When you travel to the Czech Republic, there are things that you can not skip. This time, we will introduce you to beer. The brewing history can last traced back to the 6th century, and Czech’s beers are unique compared to other countries. Also, the Czech’s drinking culture is very different from the rest of the world.
Let us start with the fact that beer is cheaper than bottled water in the Czech Republic (a half liter of beer costs just over $1 at most places). Beer is an individual category according to most Czech people, and beer is a matter of national pride. It has a long history in what is now the Czech Republic, with brewing taking place in Břevnov Monastery in 993. The city of Brno had the right to brew beer from the 12th century while Plzeň and České Budějovice (Pilsen and Budweis in German), had breweries in the 13th century. The lager – particularly the pilsner-style light lager. The first brewery in the region opened in 993 AD, the kingdom of Bohemia, which made up the western half of the present-day Czech Republic, was just as passionate about brewing as their neighbors in Bavaria. The beer was often brewed by monks in monasteries, who were allowed to drink beer during fasting periods. The monastery in the Břevnov district of Prague started brewing beer in the 10th Century. Brewing was interrupted several times in the history, but up to today the brewing industry in Czech is now more developed than ever.
The Czech Republic is home to the original Budweiser, and you might be surprised by that. German was the official language for much of Czech history and is also the language of origin for many beer-related terms. Budweiser is what they called beer from České Budějovice, which is called Budweis in German. Much like Plzeň, it was known for its local style of beer, but it was a German immigrant named Adolphus Busch who emigrated to America, started a brewery and named his flagship beer Budweiser. Anheuser-Busch and the České Budějovice-based Budvar brewery have engaged in many legal battles over the years to determine who has the legal right to use the Budweiser name (Eating Europe, 2018). Typically, you would like to have less foam in a glass of beer right? However, to old-school Czech beer drinkers sometimes prefer more foam than beer. You may find it strange but back in the day it was a common way to test the quality of the beer, where you experience both the sweet taste of the foam and the bitter flavor of the beer.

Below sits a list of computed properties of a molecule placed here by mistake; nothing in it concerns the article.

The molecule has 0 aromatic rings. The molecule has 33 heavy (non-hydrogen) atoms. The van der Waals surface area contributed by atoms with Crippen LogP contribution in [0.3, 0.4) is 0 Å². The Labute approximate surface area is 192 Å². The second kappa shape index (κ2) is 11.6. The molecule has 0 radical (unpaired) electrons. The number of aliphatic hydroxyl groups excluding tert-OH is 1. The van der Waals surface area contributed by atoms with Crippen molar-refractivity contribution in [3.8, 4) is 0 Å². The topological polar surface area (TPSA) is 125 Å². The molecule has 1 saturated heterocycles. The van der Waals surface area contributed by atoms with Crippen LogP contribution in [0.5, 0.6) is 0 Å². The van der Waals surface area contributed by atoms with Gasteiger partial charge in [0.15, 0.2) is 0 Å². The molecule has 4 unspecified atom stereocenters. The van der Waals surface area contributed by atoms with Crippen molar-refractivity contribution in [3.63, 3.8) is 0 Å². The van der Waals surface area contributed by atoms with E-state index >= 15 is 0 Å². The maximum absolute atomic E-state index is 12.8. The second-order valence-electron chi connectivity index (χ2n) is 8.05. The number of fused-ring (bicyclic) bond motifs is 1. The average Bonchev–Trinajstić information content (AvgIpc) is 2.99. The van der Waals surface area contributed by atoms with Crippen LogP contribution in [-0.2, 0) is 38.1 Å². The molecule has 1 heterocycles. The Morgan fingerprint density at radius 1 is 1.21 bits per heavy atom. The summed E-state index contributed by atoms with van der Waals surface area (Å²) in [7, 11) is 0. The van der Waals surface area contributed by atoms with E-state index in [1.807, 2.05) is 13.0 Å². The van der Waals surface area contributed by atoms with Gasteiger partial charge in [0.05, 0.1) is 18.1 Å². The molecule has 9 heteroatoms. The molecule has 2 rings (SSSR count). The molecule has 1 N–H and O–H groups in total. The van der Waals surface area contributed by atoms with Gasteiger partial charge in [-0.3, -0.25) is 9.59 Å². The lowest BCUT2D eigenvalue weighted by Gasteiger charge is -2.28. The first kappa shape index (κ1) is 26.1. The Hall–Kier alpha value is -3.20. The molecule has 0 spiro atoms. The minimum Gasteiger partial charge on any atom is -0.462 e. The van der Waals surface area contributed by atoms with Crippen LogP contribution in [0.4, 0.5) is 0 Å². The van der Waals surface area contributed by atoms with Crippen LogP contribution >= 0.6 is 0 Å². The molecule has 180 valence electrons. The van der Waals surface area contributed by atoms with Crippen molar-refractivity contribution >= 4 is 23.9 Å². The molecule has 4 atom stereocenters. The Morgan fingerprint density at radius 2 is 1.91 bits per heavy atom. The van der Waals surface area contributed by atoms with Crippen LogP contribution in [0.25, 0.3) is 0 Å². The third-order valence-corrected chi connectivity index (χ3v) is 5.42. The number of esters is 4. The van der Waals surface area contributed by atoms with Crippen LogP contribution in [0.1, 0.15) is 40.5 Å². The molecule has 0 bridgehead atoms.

Regardless of the reason, Czechs consume more beer per capita than any other country in the world – and they have a unique drinking culture to match. Czechs toast to each other by saying “Na zdraví!” while looking into each others’ eyes as they clink glasses. It is also super important to only clink with those across from you; crossing arms is a sign of bad luck. To make things easier, most bartenders will keep bringing a full glass of beer; if you are tapping out, make sure to indicate so, or you will be responsible for the last beer that comes (10 best, 2018). There are a few beer tasting tours in the Czech Republic that you can choose. They will take you to local pubs, introduce you to the history and let you enjoy some good beers. When you order a dish of Czech goulash, make sure to pair it with a cup of Czech beer to make the perfect combination because that is how the Czech does it.